Exceeding expectations? D-backs GM says 'No, not really'

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D-backs general manager Mike Hazen said the squad hasn't exceeded expectations. (Source: 3TV/CBS 5) D-backs general manager Mike Hazen said the squad hasn't exceeded expectations. (Source: 3TV/CBS 5)
The Diamondbacks have the second-best record in the National League at the break. (Source: 3TV/CBS 5) The Diamondbacks have the second-best record in the National League at the break. (Source: 3TV/CBS 5)
The Diamondbacks have four All Stars. (Source: 3TV/CBS 5) The Diamondbacks have four All Stars. (Source: 3TV/CBS 5)

When it comes to D-backs general manager Mike Hazen, don’t mistake blunt for bold. By all measures, the Arizona Diamondbacks are one of the surprise teams of the 2017 Major League Baseball season but Hazen doesn’t see it that way. 

“No, not really,” said Hazen who sat down Sunday for an All-Star break assessment of his 53-win team.

It’s tough to exceed expectations when you don’t have expectations.

“I honestly go into each season and you try not to lay expectations out there in terms of what you’re trying to see,” said Hazen. “I don’t think that’s fair to do. I think during the off-season you have an idea of the range of where you fall in the pecking order but you play 162 games and we’re all human. Teams are going to go through ups and downs and how you play through those moments really defines the season.”

[WATCH: Tim Ring's full interview with MIke Hazen]

[SPECIAL SECTION: Diamondbacks]

So far the D-backs season can only be defined as a success. Four players including two starting pitchers are National League All-Stars. Despite dropping eight of their last 11 games heading into the break, the D-backs boast the second-best record in the National League. A remarkable turnaround for a team that won only 69 games the year before. A culture and performance overhaul spearheaded by Hazen and new field manager Torey Lovullo.

“We have really brought in as many voices to the clubhouse to add to the dialogue of what we’re trying to get done,” Hazed said. “Whether it be executing pitches or pitching strategy or the offensive side of the ball. And then from the depth standpoint, watching guys come in and fill in for A.J. [Pollock] or Yasmany [Tomas] when they go down - that was one of the things we strove to build in the off-season as well because the consistency that can result from that.”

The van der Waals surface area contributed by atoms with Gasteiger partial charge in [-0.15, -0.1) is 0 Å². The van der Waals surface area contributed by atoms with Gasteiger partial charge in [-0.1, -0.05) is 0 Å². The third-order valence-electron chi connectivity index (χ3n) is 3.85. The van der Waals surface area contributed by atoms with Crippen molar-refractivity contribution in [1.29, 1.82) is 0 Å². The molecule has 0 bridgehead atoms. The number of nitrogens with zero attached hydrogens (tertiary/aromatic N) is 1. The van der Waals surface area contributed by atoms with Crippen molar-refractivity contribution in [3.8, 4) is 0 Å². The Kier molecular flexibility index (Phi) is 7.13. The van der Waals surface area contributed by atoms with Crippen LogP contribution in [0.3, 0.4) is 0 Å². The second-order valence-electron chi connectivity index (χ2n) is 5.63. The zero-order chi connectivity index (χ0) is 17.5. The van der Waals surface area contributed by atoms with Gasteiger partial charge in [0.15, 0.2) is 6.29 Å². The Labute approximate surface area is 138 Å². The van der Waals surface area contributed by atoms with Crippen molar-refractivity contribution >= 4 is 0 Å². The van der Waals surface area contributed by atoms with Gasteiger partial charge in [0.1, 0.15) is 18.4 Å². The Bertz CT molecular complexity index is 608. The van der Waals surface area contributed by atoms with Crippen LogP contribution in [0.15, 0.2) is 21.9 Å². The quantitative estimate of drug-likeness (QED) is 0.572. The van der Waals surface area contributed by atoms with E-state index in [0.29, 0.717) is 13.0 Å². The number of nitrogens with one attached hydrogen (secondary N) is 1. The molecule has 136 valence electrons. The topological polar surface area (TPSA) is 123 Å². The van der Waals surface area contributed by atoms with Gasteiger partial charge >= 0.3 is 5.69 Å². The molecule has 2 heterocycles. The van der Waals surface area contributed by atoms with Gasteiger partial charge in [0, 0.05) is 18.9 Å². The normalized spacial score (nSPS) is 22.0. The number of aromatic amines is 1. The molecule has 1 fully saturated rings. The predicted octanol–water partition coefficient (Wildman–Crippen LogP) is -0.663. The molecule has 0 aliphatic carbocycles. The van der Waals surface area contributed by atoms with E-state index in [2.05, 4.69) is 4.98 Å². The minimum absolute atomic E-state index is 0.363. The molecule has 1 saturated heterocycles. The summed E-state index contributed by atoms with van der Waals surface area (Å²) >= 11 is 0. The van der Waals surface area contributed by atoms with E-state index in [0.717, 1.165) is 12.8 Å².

Teaching and depth, just two of the philosophies Hazen brought with him after spending 11 seasons in the front office of the Boston Red Sox.

“There are some things that analogous here now and some things that don’t apply because the cards in each deck are always different,” Hazen said. “But one of the things we had watched over the past few years in Boston is that you could have really good teams coming into the season on paper - and we had our share of success with those teams but sometimes we did not. We really saw what a lack of depth can do to those teams and not having the players ready to step in and take on the challenge. So when somebody went down, we had a bump in the road.”

Despite spending a year as the Red Sox GM in 2016, this is Hazen’s first year as the ultimate baseball decision maker for a major league ball club. While it’s been an external change for the 40-year-old executive, internal change has been minimal.

“It's not as different as I think it sounds,” said Hazen. “Ultimately, the responsibility is different and that last decision-making authority is a different dynamic but every job I’ve ever had in baseball, every opinion I’ve put forth, I’m ultimately responsible for those too. I think you take ownership of those and are accountable for those. I don’t look at this much differently.”

The next major test for Hazen will be the MLB trade deadline. Hazen will try and find a balance between giving his 2017 the best possible chance to win in October while maintaining organizational stability.

“You always understand that you have a responsibility for the present and future and we are always going to keep that in focus,” said Hazen. “The concept of being one player away, I don’t ascribe to that. Having said that, we are cognizant of where we are now and we have a responsibility to those 25 guys who have busted it for the first half of the season to do everything and anything we can to make this team as good as it can be.”

One D-backs player facing recent criticism has been Fernando Rodney, who’s blown save against the Dodgers last week created waves amongst the D-backs faithful.

“He’s our closer,” said Hazen. “We’ve talked a lot about this because we understand that the nature of the position brings upon it a lot of scrutiny. We would not be where we are if not for what he did mid-April until the end of June as we have to recognize that.”

The D-backs take the field again Friday in Atlanta, it will begin a 32-game run against some of the best teams in baseball. It’s a portion of the schedule Hazen highlighted before this season even began.

“We looked at the section of the schedule even in spring training,” Hazen said. “The schedule laid out in front of us is going to be one of the more challenging runs and we don’t have as many days off as we had earlier in the season so physically we’re going to have to grind through it. It’s going to be exciting. I think we play an exciting brand of baseball. Hopefully, the fans are excited about how we go about it. We know the expectations have been laid out there and now we have to go meet those.”

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